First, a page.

Tooth Sensitivity, termed as dentinal hypersensitivity, causes short lasting sharp pain in a single tooth or multiple teeth. It occurs when teeth come in contact with hot, cold, sweet, and acidic foods or due to exposure of teeth to air.
- Teeth sensitivity can cause serious discomfort and inability to eat or drink, due to the short bouts of sharp pain.
- It occurs when the top layer of teeth (enamel) wears off due to many causes, leading to exposure of the inner softer and sensitive layer (dentin).
- It affects almost 2 to 3 people, out of 10 individuals.
- The age group that gets affected are young adults to middle-aged people.
- Many treatment modalities and remedies can help in relieving sensitivity.
- Vigorous Brushing: If you have a habit of brushing teeth with a lot of pressure, then you may tend to wear off the enamel layer, which will make your teeth sensitive. Other reasons can be using a very hard toothbrush, brushing teeth for long durations, and long-term use of whitening toothpaste as they have more of abrasives, which cause dental abrasion.
- Teeth Grinding or Bruxism: The constant grinding action of teeth causes loss of enamel layer, exposing inner sensitive layer that is dentin.
- Acidic and Citrus Food: Individuals who take ample amounts of citrus and acidic foods like soft drinks, sauces, pickles, etc. tend to lose more minerals from the teeth making them sensitive.
- Gum Diseases: If you have deep gum infection then it can cause gum recession and root surface exposure, which will make your teeth sensitive.
- Tooth Infection and Fracture: If you have deep decay with exposed nerves or tooth fractures due to sudden heavy biting forces or trauma, then these conditions can make your teeth sensitive.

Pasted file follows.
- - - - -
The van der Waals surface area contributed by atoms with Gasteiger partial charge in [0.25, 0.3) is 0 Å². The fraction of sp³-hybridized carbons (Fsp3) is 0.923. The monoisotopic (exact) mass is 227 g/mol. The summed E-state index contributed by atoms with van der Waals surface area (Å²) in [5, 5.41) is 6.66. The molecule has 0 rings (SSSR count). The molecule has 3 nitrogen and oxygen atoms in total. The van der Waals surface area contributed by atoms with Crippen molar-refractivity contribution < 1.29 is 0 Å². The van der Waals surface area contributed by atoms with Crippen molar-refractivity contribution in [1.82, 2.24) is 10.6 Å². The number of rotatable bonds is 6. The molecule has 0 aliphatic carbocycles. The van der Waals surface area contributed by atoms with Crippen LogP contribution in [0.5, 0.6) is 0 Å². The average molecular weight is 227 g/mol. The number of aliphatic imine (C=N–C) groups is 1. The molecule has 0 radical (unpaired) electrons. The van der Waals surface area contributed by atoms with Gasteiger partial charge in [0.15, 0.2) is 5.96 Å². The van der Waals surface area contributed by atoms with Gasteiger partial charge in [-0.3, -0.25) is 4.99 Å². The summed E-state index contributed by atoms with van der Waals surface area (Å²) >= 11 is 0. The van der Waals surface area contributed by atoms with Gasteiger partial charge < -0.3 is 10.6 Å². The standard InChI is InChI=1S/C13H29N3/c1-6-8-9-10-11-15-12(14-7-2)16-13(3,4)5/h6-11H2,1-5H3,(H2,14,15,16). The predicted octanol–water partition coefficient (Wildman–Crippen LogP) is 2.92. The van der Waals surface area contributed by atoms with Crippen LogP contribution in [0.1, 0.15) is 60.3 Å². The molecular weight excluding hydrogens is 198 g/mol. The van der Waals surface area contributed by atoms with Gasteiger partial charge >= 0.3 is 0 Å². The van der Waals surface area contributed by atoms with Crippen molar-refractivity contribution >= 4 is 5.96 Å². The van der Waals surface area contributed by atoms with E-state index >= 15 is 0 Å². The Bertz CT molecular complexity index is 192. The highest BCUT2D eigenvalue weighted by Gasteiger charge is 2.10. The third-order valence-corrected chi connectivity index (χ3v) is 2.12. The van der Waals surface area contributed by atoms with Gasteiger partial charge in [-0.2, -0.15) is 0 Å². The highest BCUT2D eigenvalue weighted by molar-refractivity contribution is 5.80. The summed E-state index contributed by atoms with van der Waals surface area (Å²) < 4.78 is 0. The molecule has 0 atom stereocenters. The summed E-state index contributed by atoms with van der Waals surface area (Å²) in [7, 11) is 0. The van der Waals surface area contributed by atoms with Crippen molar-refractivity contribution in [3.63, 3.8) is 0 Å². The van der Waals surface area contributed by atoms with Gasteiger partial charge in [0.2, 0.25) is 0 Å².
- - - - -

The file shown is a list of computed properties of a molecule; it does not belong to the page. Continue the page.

- Dental Treatment: Teeth can become sensitive post an orthodontic treatment, root canal treatment, broken fillings, or crown placement. But these are temporary.
- Systemic Conditions: Certain medical conditions like acid reflux, peptic ulcers, anorexia nervosa, and bulimia can cause teeth sensitivity by dental erosion.
- Symptoms of dental hypersensitivity include short bouts of sudden pain on exposure to hot, cold, acidic, sweet foods, and fluids. It subsides once the irritant is removed.
Treatment Options for Tooth Sensitivity
- Desensitizing Toothpaste: For mild to moderate tooth sensitivity, individuals are advised to apply anti-sensitivity toothpaste.They work by closing or occluding the dentinal tubules. Applying the paste over the teeth and leaving it for about 30 seconds and then brushing your teeth will help in reducing sensitivity.
- Other Agents: Certain other agents that can assist in occluding the dentinal tubules are fluoride varnish and dentine adhesives. If sensitivity does not resolve with desensitizing toothpaste, then other in-office treatment techniques are used.
- Dental Cement: If there is any cavity or loss of tooth structure, then dental cement like glass ionomer cement, composite resins, etc. can be used. It will relieve the sensitivity as well as also repair the tooth defect.
- Lasers: CO2 laser and Nd: YAG lasers can be used if other management techniques do not work.
Following home remedies can provide you some relief from mild tooth sensitivity, although if there is some underlying pathology, then a professional advice and treatment are mandatory.
- Mix a tablespoon of mustard oil and rock salt, apply this gently over the teeth. Leave it for a minute and then rinse off.
- You should gargle with warm saline solution twice a day.
- You should not brush your teeth for more than two minutes. Hold your brush in a pen grip to avoid excessive pressure application and use a soft toothbrush only.
- Limit the intake of soft drinks, avoid acidic foods, excessive use of mouthwash. Drink plenty of water.
- If you have teeth grinding or clenching habit, consult your dentist and get a mouth guard made.
- If there is any dental problem present, get it treated as early as possible.
- If you have any underlying pathology like acid reflux, then treatment of the same should be done.
For more information consult a tooth sensitivity specialist online --> https://www.icliniq.com/ask-a-doctor-online/dentist/tooth-sensitivity
Frequently Asked Questions